The fact is that China has a vast population most of who still live in abject poverty so I don't think they have the luxury, unlike modern industrial countries, to worry about pollution. They are just trying to keep their people from starving to death. Once they catch up to the first world then they'll start worrying about pollution. First things first.

Posted by: RobT1 | May 27, 2010 10:15 AM | Report abuse

My reaction when I visited was almost identical to yours.

My biggest fear is that China will fail in a spectacular way that endangers themselves or the world as a whole. They came close to doing that during the Cultural Revolution, after all.

My second biggest fear is that they will succeed but retain their authoritarian government and corrupt institutions, which would be failure by another name.

For what it's worth, not all of China is as polluted as Beijing or Yiwu. We went to Lijiang, which had beautiful clear skies.

Posted by: Vizcacha | May 27, 2010 10:41 AM | Report abuse

The cultural revolution was not a "failure". It was a cataclysm that could ONLY happen because of communism. It was planned and set in motion by Mao.

Posted by: truck1 | May 27, 2010 11:08 AM | Report abuse

Whoa! Pres. Obama just cited China as the country that we have to compete with in developing renewable, clean sources of energy. China is ahead of us! Get that picture on this post off, and quick! It doesn't look like a place that is ahead of us in clean energy.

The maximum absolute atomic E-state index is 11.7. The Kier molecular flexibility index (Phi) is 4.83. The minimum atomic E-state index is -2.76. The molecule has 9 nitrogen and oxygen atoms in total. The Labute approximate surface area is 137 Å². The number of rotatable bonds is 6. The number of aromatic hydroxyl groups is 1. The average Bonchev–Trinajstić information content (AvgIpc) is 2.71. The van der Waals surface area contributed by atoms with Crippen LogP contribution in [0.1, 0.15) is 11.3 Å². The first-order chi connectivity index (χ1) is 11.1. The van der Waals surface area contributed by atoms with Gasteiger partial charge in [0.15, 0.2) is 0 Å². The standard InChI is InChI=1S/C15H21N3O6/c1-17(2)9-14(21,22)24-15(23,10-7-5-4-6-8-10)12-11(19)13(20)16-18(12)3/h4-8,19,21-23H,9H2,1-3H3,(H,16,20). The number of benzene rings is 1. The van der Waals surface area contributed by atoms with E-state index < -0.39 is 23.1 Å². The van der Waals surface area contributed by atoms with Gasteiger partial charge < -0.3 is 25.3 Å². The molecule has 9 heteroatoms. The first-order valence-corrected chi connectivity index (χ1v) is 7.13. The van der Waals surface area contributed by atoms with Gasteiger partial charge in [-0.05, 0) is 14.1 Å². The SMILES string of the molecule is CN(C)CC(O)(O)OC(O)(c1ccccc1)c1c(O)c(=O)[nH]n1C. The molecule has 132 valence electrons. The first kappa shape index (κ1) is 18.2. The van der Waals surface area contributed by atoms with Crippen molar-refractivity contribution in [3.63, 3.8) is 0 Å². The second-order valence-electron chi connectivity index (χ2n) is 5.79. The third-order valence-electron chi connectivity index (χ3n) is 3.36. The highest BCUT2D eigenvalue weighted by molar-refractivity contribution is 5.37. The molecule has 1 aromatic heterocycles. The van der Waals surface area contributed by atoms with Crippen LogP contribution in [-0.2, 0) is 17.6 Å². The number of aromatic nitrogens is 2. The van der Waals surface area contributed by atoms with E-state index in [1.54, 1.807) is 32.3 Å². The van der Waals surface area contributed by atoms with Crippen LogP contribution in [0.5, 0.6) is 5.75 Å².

Posted by: truck1 | May 27, 2010 1:02 PM | Report abuse

truck1, Are you able to understand that there is a difference between developing new technologies like wind-driven turbines that you sell to other countries, and not controlling air pollution at home?

Also note that China's carbon emissions per capita are still much lower than America's. Total emission there is somewhat higher than here, but when you adjust for the size of the populations, Americans emit the most carbon - by far.

Posted by: Patrick_M | May 27, 2010 7:44 PM | Report abuse

That's because the peasants in the countryside have nothing. They live under a regime of forced abortions, the possibility of losing your land and home for a state project (several villages have a year or so left to survive because they will be flooded in the construction of dams) and grinding poverty. Total emission there SOMEWHAT higher than here? I doubt that.

Posted by: truck1 | May 27, 2010 9:24 PM | Report abuse

truck1,

Nice speech about the abortions and all, although I don't think that abortions have much impact on carbon in the atmosphere.

Let me ease your doubt with some simple facts:

China accounts for 21.5% of the world's carbon emissions. The USA accounts for 20.2%

Metric tons per capita for the Chinese are 4.62. Metric tons per capita for the Americans are 18.99.

Measured as per capita output, Americans are 76.8% higher than the global average, China is just 4.8% higher.

http://en.wikipedia.org/wiki/List_of_countries_by_carbon_dioxide_emissions

Posted by: Patrick_M | May 27, 2010 9:47 PM | Report abuse